Russia Says Buffer Zone in Syria Requires U.N. Approval

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Russia on Thursday said that any plan to set up a buffer zone in Syria, as urged by Turkey, would need to be approved by the United Nations.

"The U.N. Security Council must take the decision on such zones," Russian foreign ministry spokesman Alexander Lukashevich was quoted as saying by the Interfax news agency.

Turkey has been calling for a buffer zone to protect its border, and also provide some security for Syrian Kurds fleeing the onslaught by Islamic State (IS) militants, and won backing from France.

The White House -- which is leading a coalition of countries in an air campaign against IS jihadists -- has said the idea is not yet under consideration, and NATO said it had not discussed the issue.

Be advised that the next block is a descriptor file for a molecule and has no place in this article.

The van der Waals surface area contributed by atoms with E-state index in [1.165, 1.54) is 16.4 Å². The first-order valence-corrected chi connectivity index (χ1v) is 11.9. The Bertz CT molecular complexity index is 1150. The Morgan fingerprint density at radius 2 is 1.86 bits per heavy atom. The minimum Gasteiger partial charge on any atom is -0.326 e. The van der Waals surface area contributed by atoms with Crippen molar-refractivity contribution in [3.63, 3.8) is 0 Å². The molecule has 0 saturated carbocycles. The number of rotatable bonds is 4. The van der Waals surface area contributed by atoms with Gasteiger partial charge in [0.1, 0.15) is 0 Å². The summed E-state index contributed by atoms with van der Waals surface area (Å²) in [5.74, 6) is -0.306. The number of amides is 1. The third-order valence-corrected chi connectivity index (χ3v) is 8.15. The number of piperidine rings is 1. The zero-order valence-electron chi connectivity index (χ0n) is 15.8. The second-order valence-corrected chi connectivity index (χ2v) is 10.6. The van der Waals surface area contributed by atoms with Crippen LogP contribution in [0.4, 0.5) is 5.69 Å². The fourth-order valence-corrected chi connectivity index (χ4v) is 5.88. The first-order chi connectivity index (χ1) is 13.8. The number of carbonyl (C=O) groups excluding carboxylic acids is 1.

Lukashevich said that any unilateral attempts by one nation or a coalition to create a buffer zone would be "illegitimate".

He warned that the "unsanctioned" U.S. air strikes in Syria would be used by Islamic extremists to "further fan the flames of radical opinion".

Moscow has been a staunch ally of Syrian President Bashar al-Assad's regime throughout the country's civil war and has repeatedly thwarted U.N. action against him.

More than 180,000 people have been killed in Syria since the beginning of the uprising against Assad in March 2011.

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